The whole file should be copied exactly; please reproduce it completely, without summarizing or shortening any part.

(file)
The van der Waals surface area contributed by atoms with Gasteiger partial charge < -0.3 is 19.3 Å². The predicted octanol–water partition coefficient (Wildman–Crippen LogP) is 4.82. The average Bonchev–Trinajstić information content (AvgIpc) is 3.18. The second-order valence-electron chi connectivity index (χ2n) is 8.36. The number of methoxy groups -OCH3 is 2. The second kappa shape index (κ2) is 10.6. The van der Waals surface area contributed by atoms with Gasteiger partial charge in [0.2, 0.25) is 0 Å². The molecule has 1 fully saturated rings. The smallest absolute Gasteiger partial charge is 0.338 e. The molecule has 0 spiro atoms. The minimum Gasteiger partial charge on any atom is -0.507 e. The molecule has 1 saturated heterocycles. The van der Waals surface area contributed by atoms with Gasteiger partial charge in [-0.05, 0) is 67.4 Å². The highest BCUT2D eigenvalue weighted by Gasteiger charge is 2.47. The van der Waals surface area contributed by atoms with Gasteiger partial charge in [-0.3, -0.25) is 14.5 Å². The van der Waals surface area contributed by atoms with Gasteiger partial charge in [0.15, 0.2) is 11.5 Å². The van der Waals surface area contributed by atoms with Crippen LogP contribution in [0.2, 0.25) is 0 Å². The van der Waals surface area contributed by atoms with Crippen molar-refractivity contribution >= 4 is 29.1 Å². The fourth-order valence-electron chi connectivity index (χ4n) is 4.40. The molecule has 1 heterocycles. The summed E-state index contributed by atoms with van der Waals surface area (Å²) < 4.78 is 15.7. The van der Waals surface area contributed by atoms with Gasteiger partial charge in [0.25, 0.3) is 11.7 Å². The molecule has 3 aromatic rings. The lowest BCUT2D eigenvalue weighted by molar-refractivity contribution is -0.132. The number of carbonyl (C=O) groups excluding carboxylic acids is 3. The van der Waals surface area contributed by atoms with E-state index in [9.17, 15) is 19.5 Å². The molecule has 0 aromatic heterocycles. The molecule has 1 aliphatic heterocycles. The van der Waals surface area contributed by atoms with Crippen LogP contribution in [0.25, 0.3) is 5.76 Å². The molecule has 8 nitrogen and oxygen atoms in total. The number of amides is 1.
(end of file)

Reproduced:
The van der Waals surface area contributed by atoms with Gasteiger partial charge < -0.3 is 19.3 Å². The predicted octanol–water partition coefficient (Wildman–Crippen LogP) is 4.82. The average Bonchev–Trinajstić information content (AvgIpc) is 3.18. The second-order valence-electron chi connectivity index (χ2n) is 8.36. The number of methoxy groups -OCH3 is 2. The second kappa shape index (κ2) is 10.6. The van der Waals surface area contributed by atoms with Gasteiger partial charge in [0.2, 0.25) is 0 Å². The molecule has 1 fully saturated rings. The smallest absolute Gasteiger partial charge is 0.338 e. The molecule has 0 spiro atoms. The minimum Gasteiger partial charge on any atom is -0.507 e. The molecule has 1 saturated heterocycles. The van der Waals surface area contributed by atoms with Gasteiger partial charge in [-0.05, 0) is 67.4 Å². The highest BCUT2D eigenvalue weighted by Gasteiger charge is 2.47. The van der Waals surface area contributed by atoms with Gasteiger partial charge in [-0.3, -0.25) is 14.5 Å². The van der Waals surface area contributed by atoms with Gasteiger partial charge in [0.15, 0.2) is 11.5 Å². The van der Waals surface area contributed by atoms with Crippen LogP contribution in [0.2, 0.25) is 0 Å². The van der Waals surface area contributed by atoms with Crippen molar-refractivity contribution >= 4 is 29.1 Å². The fourth-order valence-electron chi connectivity index (χ4n) is 4.40. The molecule has 1 heterocycles. The summed E-state index contributed by atoms with van der Waals surface area (Å²) < 4.78 is 15.7. The van der Waals surface area contributed by atoms with Gasteiger partial charge in [0.25, 0.3) is 11.7 Å². The molecule has 3 aromatic rings. The lowest BCUT2D eigenvalue weighted by molar-refractivity contribution is -0.132. The number of carbonyl (C=O) groups excluding carboxylic acids is 3. The van der Waals surface area contributed by atoms with E-state index in [9.17, 15) is 19.5 Å². The molecule has 0 aromatic heterocycles. The molecule has 1 aliphatic heterocycles. The van der Waals surface area contributed by atoms with Crippen LogP contribution in [0.25, 0.3) is 5.76 Å². The molecule has 8 nitrogen and oxygen atoms in total. The number of amides is 1.